Backfilling the brood nest
In everyday English, to “backfill” means to refill. So if you want to plant a bush, bury a conduit, or repair a water main, you dig a hole, do what you have to do, and then put the dirt back in. Simple enough. The meaning is only slightly different in beekeeping, but different enough to be confusing.
In beekeeping, backfilling refers to filling an empty brood cell with honey or sometimes pollen. In other words, a cell that previously held one or more generations of developing bees, is now used to store food.
This may occur at different times of year. For example, in the fall when the colony has finished drone rearing, the drone cells may be filled with honey. There are several good reasons for this: drones won’t be raised again for many months, the cells are the wrong size for workers and, since they are close to the main nest, they are convenient storage areas. A well-stocked pantry right at your finger tips—er—tarsal claws!
But there is another time when bees start backfilling . . . just before swarm season. But first, let’s back up a few weeks.
In the early spring the brood nest expands in a process that is the opposite of backfilling. As the bees use up the nectar and pollen adjacent to the brood nest, they turn those empty cells into brood-rearing cells. This allows the colony to raise many more bees—enough bees to maintain the hive and prepare for winter, as well as enough bees to swarm.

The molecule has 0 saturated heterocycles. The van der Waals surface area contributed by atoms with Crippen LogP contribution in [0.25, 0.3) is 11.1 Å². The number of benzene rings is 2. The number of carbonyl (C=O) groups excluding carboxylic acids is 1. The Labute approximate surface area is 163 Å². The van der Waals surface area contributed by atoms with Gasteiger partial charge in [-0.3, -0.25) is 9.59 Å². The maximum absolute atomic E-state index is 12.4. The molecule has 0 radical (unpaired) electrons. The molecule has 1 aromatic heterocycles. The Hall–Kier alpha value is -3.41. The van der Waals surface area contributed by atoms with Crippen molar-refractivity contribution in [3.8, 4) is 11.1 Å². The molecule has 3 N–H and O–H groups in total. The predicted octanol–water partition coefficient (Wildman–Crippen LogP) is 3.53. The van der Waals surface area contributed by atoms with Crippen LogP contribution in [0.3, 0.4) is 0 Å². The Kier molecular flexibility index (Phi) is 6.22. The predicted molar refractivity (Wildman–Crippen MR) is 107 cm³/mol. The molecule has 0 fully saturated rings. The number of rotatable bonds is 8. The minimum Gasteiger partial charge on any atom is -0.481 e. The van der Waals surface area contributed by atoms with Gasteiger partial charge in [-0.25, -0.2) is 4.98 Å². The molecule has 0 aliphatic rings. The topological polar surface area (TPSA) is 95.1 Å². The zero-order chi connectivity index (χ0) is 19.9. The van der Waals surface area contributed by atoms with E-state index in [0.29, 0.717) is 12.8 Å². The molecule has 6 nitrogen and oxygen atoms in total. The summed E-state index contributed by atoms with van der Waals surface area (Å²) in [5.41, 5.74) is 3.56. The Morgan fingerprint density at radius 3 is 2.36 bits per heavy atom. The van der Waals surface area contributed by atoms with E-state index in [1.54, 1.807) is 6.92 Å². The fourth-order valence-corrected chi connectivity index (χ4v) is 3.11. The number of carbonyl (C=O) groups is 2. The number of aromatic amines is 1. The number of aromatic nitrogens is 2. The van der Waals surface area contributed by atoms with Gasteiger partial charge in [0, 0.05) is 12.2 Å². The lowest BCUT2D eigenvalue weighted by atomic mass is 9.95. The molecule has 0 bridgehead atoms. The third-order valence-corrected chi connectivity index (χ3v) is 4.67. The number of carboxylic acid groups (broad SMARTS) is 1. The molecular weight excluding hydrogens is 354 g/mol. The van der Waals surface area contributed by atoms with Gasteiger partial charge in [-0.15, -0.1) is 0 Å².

Then, as swarming time gets close, the bees begin backfilling the outermost brood cells with honey. This shrinks the nest size, which in turn decreases egg laying by the queen. It means that, after the swarm leaves, the brood nest will be small enough that the remaining bees will be able to care for it. Backfilling provides a way of scaling down the entire operation so a greatly reduced workforce can still get the job done. Ingenious!
It is important to understand the concept of backfilling if you want to manage swarms. Checkerboarding—a popular but often misunderstood swarm management technique—is based on this backfilling behavior. Checkerboarding should be started at the peak of brood nest expansion, just when the nest stops getting larger and begins to shrink . . . but more on that later.
Just for the record, “backfill” can also be a noun, the name for the stuff you put in the hole, as in “They already capped the backfill.”